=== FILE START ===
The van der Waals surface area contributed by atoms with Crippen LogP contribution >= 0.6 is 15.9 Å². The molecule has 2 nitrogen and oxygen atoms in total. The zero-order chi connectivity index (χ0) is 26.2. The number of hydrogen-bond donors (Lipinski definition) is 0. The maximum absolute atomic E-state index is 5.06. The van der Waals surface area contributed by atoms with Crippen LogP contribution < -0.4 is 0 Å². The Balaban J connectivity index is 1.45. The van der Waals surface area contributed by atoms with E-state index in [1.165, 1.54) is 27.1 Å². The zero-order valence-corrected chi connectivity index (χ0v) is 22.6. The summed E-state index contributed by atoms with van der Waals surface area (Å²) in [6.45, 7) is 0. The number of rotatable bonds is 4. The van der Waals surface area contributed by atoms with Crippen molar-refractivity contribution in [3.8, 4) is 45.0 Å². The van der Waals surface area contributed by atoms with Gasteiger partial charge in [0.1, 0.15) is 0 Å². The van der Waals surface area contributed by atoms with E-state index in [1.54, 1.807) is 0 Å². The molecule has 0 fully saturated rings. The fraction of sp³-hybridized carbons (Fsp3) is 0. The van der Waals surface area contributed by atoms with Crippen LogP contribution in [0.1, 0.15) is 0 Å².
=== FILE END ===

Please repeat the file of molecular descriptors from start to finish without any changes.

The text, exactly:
The van der Waals surface area contributed by atoms with Crippen LogP contribution >= 0.6 is 15.9 Å². The molecule has 2 nitrogen and oxygen atoms in total. The zero-order chi connectivity index (χ0) is 26.2. The number of hydrogen-bond donors (Lipinski definition) is 0. The maximum absolute atomic E-state index is 5.06. The van der Waals surface area contributed by atoms with Crippen LogP contribution < -0.4 is 0 Å². The Balaban J connectivity index is 1.45. The van der Waals surface area contributed by atoms with E-state index in [1.165, 1.54) is 27.1 Å². The zero-order valence-corrected chi connectivity index (χ0v) is 22.6. The summed E-state index contributed by atoms with van der Waals surface area (Å²) in [6.45, 7) is 0. The number of rotatable bonds is 4. The van der Waals surface area contributed by atoms with Crippen molar-refractivity contribution in [3.8, 4) is 45.0 Å². The van der Waals surface area contributed by atoms with Gasteiger partial charge in [0.1, 0.15) is 0 Å². The van der Waals surface area contributed by atoms with E-state index in [1.54, 1.807) is 0 Å². The molecule has 0 fully saturated rings. The fraction of sp³-hybridized carbons (Fsp3) is 0. The van der Waals surface area contributed by atoms with Crippen LogP contribution in [0.1, 0.15) is 0 Å².